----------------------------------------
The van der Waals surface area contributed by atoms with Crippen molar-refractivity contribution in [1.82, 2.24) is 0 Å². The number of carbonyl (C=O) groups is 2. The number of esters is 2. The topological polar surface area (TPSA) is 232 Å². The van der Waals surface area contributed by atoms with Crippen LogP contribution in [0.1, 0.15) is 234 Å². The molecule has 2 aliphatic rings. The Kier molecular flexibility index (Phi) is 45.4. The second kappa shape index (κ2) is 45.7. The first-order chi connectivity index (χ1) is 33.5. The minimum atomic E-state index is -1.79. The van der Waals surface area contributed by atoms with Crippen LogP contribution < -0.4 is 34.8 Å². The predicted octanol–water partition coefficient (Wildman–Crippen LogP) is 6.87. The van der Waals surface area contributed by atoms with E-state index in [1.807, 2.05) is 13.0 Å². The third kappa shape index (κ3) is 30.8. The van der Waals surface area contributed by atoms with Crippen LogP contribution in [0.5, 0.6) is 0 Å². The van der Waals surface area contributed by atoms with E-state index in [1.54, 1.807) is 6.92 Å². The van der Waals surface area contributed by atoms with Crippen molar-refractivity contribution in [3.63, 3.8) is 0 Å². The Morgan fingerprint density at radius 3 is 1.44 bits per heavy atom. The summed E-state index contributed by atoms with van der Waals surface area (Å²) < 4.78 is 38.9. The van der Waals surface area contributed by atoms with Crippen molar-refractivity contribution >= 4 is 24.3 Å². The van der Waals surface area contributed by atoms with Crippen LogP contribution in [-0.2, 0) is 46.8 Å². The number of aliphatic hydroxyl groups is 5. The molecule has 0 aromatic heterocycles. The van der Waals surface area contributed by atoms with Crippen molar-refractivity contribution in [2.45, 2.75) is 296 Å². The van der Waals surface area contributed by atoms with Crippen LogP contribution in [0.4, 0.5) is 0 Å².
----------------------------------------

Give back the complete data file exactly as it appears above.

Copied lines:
The van der Waals surface area contributed by atoms with Crippen molar-refractivity contribution in [1.82, 2.24) is 0 Å². The number of carbonyl (C=O) groups is 2. The number of esters is 2. The topological polar surface area (TPSA) is 232 Å². The van der Waals surface area contributed by atoms with Crippen LogP contribution in [0.1, 0.15) is 234 Å². The molecule has 2 aliphatic rings. The Kier molecular flexibility index (Phi) is 45.4. The second kappa shape index (κ2) is 45.7. The first-order chi connectivity index (χ1) is 33.5. The minimum atomic E-state index is -1.79. The van der Waals surface area contributed by atoms with Crippen LogP contribution < -0.4 is 34.8 Å². The predicted octanol–water partition coefficient (Wildman–Crippen LogP) is 6.87. The van der Waals surface area contributed by atoms with E-state index in [1.807, 2.05) is 13.0 Å². The third kappa shape index (κ3) is 30.8. The van der Waals surface area contributed by atoms with Crippen LogP contribution in [0.5, 0.6) is 0 Å². The van der Waals surface area contributed by atoms with E-state index in [1.54, 1.807) is 6.92 Å². The van der Waals surface area contributed by atoms with Crippen molar-refractivity contribution in [3.63, 3.8) is 0 Å². The Morgan fingerprint density at radius 3 is 1.44 bits per heavy atom. The summed E-state index contributed by atoms with van der Waals surface area (Å²) < 4.78 is 38.9. The van der Waals surface area contributed by atoms with Crippen molar-refractivity contribution >= 4 is 24.3 Å². The van der Waals surface area contributed by atoms with Crippen LogP contribution in [-0.2, 0) is 46.8 Å². The number of aliphatic hydroxyl groups is 5. The molecule has 0 aromatic heterocycles. The van der Waals surface area contributed by atoms with Crippen molar-refractivity contribution in [2.45, 2.75) is 296 Å². The van der Waals surface area contributed by atoms with Crippen LogP contribution in [0.4, 0.5) is 0 Å².